Anesthetic Management Using Low Fraction of Inspiratory Oxygen for Living Donor Liver Transplantation in a Patient With Hepatopulmonary Syndrome Complicated by Interstitial Pneumonia: A Case Report

Keita Takahashi, Kazuya Imura, Keiko Nobukuni, Shoichi Sasaki, Taichi Nagano, Noboru Harada, Tomoharu Yoshizumi, Midoriko Higashi, Ken Yamaura

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Abstract

BACKGROUND: Hepatopulmonary syndrome frequently complicates end-stage liver disease. It causes hypoxemia and requires oxygen administration. Additionally, interstitial pneumonia causes hypoxemia; however, it is known to be aggravated by high-concentration oxygen administration.

CASE PRESENTATION: A 71-year-old woman with hepatopulmonary syndrome and interstitial pneumonia underwent living donor liver transplantation, requiring conflicting management in terms of the inspiratory oxygen concentration. We achieved a low intraoperative fraction of inspiratory oxygen by increasing the cardiac output with intravenous catecholamines. As a result, the transplanted liver functioned well postoperatively, and the patient was discharged without exacerbation of the interstitial pneumonia.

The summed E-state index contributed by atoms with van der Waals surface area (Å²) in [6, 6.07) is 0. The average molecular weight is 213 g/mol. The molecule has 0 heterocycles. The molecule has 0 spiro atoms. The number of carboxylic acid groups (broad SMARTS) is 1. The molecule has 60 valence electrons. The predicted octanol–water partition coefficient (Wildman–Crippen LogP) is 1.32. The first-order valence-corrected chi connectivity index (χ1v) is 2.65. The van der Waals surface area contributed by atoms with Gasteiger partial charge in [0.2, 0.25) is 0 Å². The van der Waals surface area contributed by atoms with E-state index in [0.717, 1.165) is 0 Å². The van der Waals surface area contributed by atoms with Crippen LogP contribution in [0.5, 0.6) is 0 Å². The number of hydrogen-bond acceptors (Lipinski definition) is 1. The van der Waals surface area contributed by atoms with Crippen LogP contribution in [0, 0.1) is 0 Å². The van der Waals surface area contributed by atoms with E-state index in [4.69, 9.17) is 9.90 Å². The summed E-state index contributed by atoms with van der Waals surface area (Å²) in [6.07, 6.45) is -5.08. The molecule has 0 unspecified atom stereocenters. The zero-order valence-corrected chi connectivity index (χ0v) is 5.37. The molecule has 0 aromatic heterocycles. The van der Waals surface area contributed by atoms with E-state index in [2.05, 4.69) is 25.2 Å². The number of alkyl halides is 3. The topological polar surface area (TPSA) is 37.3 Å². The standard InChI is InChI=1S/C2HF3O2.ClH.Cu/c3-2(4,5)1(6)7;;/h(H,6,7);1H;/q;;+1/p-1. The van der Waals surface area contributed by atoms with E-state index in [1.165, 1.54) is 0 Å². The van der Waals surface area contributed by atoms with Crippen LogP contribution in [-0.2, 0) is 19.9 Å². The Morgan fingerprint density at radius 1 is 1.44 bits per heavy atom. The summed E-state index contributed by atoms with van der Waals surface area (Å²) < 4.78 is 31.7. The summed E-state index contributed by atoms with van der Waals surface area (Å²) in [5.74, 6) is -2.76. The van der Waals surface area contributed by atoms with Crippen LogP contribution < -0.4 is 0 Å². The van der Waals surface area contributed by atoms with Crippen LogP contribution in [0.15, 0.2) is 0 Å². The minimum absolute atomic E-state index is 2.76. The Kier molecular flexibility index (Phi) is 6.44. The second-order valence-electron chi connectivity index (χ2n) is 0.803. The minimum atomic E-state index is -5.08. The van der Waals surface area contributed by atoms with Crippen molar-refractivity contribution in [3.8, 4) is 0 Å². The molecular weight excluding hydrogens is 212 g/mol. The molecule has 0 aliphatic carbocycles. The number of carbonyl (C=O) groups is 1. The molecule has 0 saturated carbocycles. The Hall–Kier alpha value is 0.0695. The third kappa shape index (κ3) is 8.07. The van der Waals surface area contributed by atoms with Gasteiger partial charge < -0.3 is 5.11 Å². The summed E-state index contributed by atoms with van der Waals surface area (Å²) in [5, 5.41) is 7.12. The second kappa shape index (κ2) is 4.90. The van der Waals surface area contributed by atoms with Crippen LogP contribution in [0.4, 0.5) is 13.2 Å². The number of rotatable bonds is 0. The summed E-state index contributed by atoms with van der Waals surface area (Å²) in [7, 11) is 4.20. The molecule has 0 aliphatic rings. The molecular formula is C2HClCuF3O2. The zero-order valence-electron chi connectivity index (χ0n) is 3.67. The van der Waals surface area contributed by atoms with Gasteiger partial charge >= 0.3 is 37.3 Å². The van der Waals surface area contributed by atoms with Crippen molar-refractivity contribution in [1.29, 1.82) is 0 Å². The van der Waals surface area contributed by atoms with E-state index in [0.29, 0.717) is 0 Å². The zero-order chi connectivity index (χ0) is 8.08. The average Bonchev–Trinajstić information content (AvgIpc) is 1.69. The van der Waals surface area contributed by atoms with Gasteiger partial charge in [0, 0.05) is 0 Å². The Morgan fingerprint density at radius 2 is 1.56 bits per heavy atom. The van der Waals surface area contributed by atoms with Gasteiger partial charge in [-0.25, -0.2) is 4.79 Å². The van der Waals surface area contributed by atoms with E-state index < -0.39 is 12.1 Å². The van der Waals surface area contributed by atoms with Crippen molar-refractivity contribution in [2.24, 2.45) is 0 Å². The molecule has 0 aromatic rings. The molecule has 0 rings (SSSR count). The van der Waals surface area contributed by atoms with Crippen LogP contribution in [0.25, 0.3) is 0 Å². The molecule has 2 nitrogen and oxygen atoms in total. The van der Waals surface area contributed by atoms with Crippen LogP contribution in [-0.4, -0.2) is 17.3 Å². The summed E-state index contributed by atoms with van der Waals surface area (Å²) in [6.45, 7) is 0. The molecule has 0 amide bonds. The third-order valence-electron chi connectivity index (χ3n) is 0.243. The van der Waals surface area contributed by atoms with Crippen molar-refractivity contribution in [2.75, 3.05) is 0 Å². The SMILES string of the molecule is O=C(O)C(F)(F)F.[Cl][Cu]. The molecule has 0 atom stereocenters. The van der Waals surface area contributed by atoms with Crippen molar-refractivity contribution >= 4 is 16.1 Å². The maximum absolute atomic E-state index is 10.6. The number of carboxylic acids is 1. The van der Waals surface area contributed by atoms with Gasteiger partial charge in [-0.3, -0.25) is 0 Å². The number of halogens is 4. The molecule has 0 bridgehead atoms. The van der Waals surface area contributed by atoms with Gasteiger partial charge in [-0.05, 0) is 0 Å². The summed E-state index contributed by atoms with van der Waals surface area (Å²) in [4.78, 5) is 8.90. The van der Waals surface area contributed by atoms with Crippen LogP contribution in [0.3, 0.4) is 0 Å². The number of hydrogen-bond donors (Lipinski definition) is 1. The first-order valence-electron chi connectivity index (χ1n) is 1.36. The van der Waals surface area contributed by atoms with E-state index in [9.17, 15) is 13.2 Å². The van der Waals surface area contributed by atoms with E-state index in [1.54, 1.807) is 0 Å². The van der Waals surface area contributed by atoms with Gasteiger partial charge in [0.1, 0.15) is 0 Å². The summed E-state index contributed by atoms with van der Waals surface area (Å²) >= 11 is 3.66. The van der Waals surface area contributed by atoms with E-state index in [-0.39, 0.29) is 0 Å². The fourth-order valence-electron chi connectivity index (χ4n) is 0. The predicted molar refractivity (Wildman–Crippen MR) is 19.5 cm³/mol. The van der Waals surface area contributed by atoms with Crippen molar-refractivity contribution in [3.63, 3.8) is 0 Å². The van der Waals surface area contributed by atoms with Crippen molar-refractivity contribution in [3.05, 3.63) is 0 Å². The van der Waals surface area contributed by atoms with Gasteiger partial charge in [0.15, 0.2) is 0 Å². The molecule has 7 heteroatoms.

CONCLUSION: We suggest that patients with hepatopulmonary syndrome complicated with interstitial pneumonia can undergo successful living donor liver transplantation without the use of high inspiratory oxygen concentration by using catecholamines to maintain a high mixed venous oxygen saturation.

Original languageEnglish
JournalTransplantation Proceedings
DOIs
Publication statusE-pub ahead of print - Aug 28 2021

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